Two emergency relief bills passed in 2020 in response to the COVID-19 pandemic will make this an unusual tax season for many taxpayers. The Coronavirus Aid, Relief, and Economic Security (CARES) Act was passed in March, and a second relief package was attached to the Consolidated Appropriations Act, 2021, in December.Continue reading “Pandemic Relief Measures and Your Tax Return”
The U.S. Department of Education has designated February as Financial Aid Awareness Month, and this year there’s a lot to talk about. On December 21, 2020, Congress passed the Consolidated Appropriations Act, 2021, another relief package in response to the pandemic. Included in the bill were several provisions related to education, including many changes to financial aid. Here are some key highlights.Continue reading “Financial Aid Changes on the Horizon”
On Sunday, December 27, 2020, the Consolidated Appropriations Act, 2021 (CAA 2021) was signed into law. A $900 billion emergency relief package is included as part of this omnibus spending bill. It is intended to assist individuals and businesses during the ongoing coronavirus pandemic and accompanying economic crisis. Major relief provisions are summarized here, as well as some additional tax provisions.Continue reading “Consolidated Appropriations Act Provides Relief to Individuals and Businesses”
What is it?
A trustee is a person (or institution) selected to administer a trust. A trustee’s role is to adhere to the terms of the trust document and fulfill its objectives. A trustee can be an individual (professional or nonprofessional) or a corporate trustee, such as a bank or trust company. You, as the grantor, should choose a trustee carefully because an inappropriate choice could invalidate the trust and have serious tax consequences. You must also weigh many other personal, family, business, investment, and nontax concerns. For a large or complicated trust, a combination of individual and corporate trustees may best provide the expertise needed to manage the trust with the flexibility to respond to beneficiaries’ changing needs.Continue reading “Selecting a Trustee”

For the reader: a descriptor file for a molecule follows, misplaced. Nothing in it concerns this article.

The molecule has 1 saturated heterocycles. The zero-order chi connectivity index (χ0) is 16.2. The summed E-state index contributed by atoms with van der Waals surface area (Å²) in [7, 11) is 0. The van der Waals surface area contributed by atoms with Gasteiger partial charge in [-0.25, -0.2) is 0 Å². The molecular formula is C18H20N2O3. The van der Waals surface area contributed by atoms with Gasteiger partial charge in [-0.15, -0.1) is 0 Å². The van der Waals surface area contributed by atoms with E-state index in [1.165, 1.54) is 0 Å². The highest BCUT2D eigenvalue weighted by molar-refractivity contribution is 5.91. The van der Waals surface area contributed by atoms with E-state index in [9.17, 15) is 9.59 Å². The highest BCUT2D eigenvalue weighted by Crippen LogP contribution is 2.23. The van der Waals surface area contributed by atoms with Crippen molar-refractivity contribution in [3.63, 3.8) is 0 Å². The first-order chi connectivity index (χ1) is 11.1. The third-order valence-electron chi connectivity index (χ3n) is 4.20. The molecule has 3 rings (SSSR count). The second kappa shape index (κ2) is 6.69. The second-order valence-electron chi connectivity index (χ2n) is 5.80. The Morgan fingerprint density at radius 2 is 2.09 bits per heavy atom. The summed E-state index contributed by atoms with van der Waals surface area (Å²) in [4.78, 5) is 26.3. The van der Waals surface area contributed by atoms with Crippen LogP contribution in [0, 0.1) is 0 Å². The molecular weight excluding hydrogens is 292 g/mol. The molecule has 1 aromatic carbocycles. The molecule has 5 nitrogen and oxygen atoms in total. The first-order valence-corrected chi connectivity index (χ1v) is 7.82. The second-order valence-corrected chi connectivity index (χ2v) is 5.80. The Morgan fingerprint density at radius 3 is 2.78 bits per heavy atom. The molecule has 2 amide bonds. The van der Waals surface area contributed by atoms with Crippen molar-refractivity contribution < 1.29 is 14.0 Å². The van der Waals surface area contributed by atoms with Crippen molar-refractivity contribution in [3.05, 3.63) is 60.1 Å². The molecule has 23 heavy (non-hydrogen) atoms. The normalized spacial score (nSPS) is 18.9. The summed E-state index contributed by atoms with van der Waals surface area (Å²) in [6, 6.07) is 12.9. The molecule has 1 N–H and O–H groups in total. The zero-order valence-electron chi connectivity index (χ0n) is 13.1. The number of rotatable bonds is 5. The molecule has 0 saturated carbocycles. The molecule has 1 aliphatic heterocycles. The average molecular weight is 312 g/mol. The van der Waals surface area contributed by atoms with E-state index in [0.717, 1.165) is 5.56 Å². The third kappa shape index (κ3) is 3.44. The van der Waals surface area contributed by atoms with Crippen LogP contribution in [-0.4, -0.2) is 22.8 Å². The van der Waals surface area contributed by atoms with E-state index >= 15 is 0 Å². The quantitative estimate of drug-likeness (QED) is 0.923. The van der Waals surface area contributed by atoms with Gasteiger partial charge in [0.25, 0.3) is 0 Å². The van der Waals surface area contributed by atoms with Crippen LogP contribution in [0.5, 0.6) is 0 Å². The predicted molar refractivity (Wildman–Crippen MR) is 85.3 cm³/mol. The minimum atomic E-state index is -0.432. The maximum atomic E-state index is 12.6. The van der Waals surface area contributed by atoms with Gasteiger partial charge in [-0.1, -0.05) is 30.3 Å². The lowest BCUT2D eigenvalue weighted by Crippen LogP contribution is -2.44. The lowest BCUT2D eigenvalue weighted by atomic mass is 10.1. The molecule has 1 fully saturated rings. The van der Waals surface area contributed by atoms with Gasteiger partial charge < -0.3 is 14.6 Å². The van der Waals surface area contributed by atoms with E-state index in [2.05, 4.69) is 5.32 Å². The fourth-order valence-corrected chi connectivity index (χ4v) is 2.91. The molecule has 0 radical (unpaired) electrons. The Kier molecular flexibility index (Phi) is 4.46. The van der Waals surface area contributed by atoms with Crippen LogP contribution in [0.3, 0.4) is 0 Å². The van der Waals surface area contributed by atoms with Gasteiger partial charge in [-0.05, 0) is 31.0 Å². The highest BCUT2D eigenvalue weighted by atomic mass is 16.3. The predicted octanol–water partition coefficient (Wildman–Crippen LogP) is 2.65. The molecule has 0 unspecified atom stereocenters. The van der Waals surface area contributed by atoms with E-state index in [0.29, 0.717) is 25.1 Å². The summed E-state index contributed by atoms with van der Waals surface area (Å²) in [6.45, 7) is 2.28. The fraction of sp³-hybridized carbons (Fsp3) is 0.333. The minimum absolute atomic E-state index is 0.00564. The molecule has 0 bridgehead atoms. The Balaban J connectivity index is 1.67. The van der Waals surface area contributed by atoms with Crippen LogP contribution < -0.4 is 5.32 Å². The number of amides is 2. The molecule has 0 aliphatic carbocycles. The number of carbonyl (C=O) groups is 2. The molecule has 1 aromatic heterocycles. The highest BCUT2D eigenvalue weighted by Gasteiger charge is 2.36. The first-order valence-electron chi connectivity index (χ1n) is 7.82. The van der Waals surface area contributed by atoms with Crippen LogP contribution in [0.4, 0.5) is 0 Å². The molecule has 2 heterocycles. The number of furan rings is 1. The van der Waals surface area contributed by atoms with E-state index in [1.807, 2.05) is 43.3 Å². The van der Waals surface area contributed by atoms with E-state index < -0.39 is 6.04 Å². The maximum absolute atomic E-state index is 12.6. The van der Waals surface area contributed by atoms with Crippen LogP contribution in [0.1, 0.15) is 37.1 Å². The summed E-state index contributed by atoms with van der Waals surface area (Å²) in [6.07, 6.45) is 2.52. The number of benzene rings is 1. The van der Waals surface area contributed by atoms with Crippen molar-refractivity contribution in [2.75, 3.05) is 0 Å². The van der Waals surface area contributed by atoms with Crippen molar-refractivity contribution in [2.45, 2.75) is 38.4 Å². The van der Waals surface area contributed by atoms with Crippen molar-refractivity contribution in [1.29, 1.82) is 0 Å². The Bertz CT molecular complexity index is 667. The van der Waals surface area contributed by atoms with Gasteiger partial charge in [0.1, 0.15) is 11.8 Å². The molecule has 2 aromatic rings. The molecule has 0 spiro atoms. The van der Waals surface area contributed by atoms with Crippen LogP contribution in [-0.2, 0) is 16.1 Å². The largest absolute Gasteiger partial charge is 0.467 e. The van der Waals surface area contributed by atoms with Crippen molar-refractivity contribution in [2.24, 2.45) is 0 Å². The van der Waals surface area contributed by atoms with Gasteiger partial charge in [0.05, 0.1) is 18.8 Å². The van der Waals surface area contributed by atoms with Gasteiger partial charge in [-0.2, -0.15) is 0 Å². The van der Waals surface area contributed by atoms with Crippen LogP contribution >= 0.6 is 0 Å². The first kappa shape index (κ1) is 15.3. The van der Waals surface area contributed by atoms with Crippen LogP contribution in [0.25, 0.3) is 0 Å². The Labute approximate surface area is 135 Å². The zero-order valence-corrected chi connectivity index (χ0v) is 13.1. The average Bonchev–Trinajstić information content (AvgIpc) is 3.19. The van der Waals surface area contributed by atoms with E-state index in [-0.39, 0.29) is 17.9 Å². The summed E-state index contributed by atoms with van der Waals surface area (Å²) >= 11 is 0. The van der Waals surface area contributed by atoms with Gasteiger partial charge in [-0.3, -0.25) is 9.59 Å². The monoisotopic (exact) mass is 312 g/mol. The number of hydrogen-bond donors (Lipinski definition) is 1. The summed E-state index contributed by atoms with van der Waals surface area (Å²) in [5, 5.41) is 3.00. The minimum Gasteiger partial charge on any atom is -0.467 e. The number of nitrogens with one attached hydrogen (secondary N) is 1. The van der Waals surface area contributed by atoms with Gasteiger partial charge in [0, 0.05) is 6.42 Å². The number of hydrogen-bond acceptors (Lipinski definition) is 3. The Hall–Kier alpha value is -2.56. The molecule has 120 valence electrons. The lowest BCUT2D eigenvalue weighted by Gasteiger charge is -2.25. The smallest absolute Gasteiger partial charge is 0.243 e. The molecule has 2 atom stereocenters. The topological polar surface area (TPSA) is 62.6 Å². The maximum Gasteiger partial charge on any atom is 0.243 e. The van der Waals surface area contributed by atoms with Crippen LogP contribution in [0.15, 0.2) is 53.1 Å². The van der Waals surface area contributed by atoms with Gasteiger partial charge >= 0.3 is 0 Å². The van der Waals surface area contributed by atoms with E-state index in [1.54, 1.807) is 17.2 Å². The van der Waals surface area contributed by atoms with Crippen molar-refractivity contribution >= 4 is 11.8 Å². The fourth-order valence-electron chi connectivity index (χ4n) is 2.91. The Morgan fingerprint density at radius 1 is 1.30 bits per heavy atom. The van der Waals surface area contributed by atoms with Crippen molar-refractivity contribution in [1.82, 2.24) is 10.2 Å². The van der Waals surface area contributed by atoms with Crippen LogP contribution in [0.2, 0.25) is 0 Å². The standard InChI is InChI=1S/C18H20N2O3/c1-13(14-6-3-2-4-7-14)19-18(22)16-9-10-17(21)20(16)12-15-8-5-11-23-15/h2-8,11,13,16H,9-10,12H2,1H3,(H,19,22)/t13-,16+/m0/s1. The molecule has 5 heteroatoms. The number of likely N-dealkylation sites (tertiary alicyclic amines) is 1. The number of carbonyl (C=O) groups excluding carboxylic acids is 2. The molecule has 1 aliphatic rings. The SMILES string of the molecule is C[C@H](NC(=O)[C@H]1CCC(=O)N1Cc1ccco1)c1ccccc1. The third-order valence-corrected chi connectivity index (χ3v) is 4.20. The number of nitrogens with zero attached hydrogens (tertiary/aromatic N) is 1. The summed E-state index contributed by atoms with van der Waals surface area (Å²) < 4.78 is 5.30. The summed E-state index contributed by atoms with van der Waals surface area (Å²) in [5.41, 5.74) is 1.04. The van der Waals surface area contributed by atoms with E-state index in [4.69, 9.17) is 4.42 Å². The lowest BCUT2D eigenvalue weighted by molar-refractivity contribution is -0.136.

Government-sponsored disability insurance programs are designed by federal, state, and local governments to provide basic income protection (and sometimes medical benefits) to disabled individuals. Although these programs may not offer the comprehensive protection you’d like, they can help you and your family if you can’t work.Continue reading “Government-Sponsored Disability Insurance Programs”
On October 13, 2020, the Social Security Administration (SSA) officially announced that Social Security recipients will receive a 1.3 percent cost-of-living adjustment (COLA) for 2021. This adjustment will begin with benefits payable to more than 64 million Social Security beneficiaries in January 2021. Additionally, increased payments to more than 8 million Supplemental Security Income (SSI) beneficiaries will begin on December 31, 2020.1Continue reading “The Social Security Administration Announces 2021 COLA”
When a company splits its stock, it takes each share and divides it into some larger number of shares. It can be a 2-for-1 stock split or any other combination. When the stock is split, more shares are available, but the total value of all the shares remains the same. Accordingly, if you owned one share worth $100, and the issuing company conducted a 2-for-1 stock split, you would own two shares worth $50 each. Companies can also do reverse splits, making one share from numerous shares, if they want to increase the per-share price of the stock.Continue reading “What Is a Stock Split?”
Every few months, you may hear the phrase “we’re entering earnings season” as you read financial news.
But what exactly is “earnings season” and why is it important to Wall Street?Continue reading “What Is Earnings Season?”
As a small-business owner, figuring out retirement choices can be a little intimidating. How do you pick the most appropriate retirement plan for your business as well as your employees?Continue reading “Retirement Plan Options for Small Businesses”
In response to the COVID-19 pandemic, almost every state in America is under some sort of stay-at-home order. This unprecedented time has also led many businesses, large and small, to downsize or close up shop entirely. Because of the drastic impact that COVID-19 has had on global and domestic concerns, the Federal Reserve Board has taken a multitude of measures to buttress the American economy.Continue reading “The Federal Reserve’s Unprecedented Moves”